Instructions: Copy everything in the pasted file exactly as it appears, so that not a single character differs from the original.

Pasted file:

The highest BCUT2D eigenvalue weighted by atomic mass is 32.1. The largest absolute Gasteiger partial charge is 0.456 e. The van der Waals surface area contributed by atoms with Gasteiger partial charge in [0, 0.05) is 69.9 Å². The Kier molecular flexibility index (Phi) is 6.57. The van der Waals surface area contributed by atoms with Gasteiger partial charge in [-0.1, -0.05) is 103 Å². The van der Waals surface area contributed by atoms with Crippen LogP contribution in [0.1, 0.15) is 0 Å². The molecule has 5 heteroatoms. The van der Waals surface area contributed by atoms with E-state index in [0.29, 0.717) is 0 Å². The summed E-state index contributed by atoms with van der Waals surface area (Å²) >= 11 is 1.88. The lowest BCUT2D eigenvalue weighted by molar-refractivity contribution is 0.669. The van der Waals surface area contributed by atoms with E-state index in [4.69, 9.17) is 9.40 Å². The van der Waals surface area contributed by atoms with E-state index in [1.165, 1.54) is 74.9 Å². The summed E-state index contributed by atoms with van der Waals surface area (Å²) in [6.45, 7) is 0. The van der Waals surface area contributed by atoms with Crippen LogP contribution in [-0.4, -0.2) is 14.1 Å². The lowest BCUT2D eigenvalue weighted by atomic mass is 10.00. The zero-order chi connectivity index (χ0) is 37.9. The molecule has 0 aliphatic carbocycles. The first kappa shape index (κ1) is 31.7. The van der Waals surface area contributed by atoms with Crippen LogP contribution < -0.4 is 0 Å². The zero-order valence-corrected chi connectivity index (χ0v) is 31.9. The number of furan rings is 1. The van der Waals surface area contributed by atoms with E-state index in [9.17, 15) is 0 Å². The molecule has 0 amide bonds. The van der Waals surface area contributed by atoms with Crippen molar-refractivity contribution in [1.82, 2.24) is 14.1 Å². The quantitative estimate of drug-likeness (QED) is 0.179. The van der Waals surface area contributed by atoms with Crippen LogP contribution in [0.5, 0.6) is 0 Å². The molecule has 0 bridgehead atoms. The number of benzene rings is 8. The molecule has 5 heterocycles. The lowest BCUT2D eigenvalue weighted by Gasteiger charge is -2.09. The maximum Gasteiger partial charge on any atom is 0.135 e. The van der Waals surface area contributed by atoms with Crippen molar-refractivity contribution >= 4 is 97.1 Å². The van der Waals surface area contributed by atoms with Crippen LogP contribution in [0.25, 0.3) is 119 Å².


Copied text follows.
The highest BCUT2D eigenvalue weighted by atomic mass is 32.1. The largest absolute Gasteiger partial charge is 0.456 e. The van der Waals surface area contributed by atoms with Gasteiger partial charge in [0, 0.05) is 69.9 Å². The Kier molecular flexibility index (Phi) is 6.57. The van der Waals surface area contributed by atoms with Gasteiger partial charge in [-0.1, -0.05) is 103 Å². The van der Waals surface area contributed by atoms with Crippen LogP contribution in [0.1, 0.15) is 0 Å². The molecule has 5 heteroatoms. The van der Waals surface area contributed by atoms with E-state index in [0.29, 0.717) is 0 Å². The summed E-state index contributed by atoms with van der Waals surface area (Å²) >= 11 is 1.88. The lowest BCUT2D eigenvalue weighted by molar-refractivity contribution is 0.669. The van der Waals surface area contributed by atoms with E-state index in [4.69, 9.17) is 9.40 Å². The van der Waals surface area contributed by atoms with E-state index in [1.165, 1.54) is 74.9 Å². The summed E-state index contributed by atoms with van der Waals surface area (Å²) in [6.45, 7) is 0. The van der Waals surface area contributed by atoms with Crippen LogP contribution in [-0.4, -0.2) is 14.1 Å². The lowest BCUT2D eigenvalue weighted by atomic mass is 10.00. The zero-order chi connectivity index (χ0) is 37.9. The molecule has 0 aliphatic carbocycles. The first kappa shape index (κ1) is 31.7. The van der Waals surface area contributed by atoms with Crippen LogP contribution < -0.4 is 0 Å². The zero-order valence-corrected chi connectivity index (χ0v) is 31.9. The number of furan rings is 1. The van der Waals surface area contributed by atoms with E-state index in [9.17, 15) is 0 Å². The molecule has 0 amide bonds. The van der Waals surface area contributed by atoms with Crippen molar-refractivity contribution in [1.82, 2.24) is 14.1 Å². The quantitative estimate of drug-likeness (QED) is 0.179. The van der Waals surface area contributed by atoms with Crippen LogP contribution in [0.5, 0.6) is 0 Å². The molecule has 0 bridgehead atoms. The number of benzene rings is 8. The molecule has 5 heterocycles. The lowest BCUT2D eigenvalue weighted by Gasteiger charge is -2.09. The maximum Gasteiger partial charge on any atom is 0.135 e. The van der Waals surface area contributed by atoms with Crippen molar-refractivity contribution >= 4 is 97.1 Å². The van der Waals surface area contributed by atoms with Crippen LogP contribution in [0.25, 0.3) is 119 Å².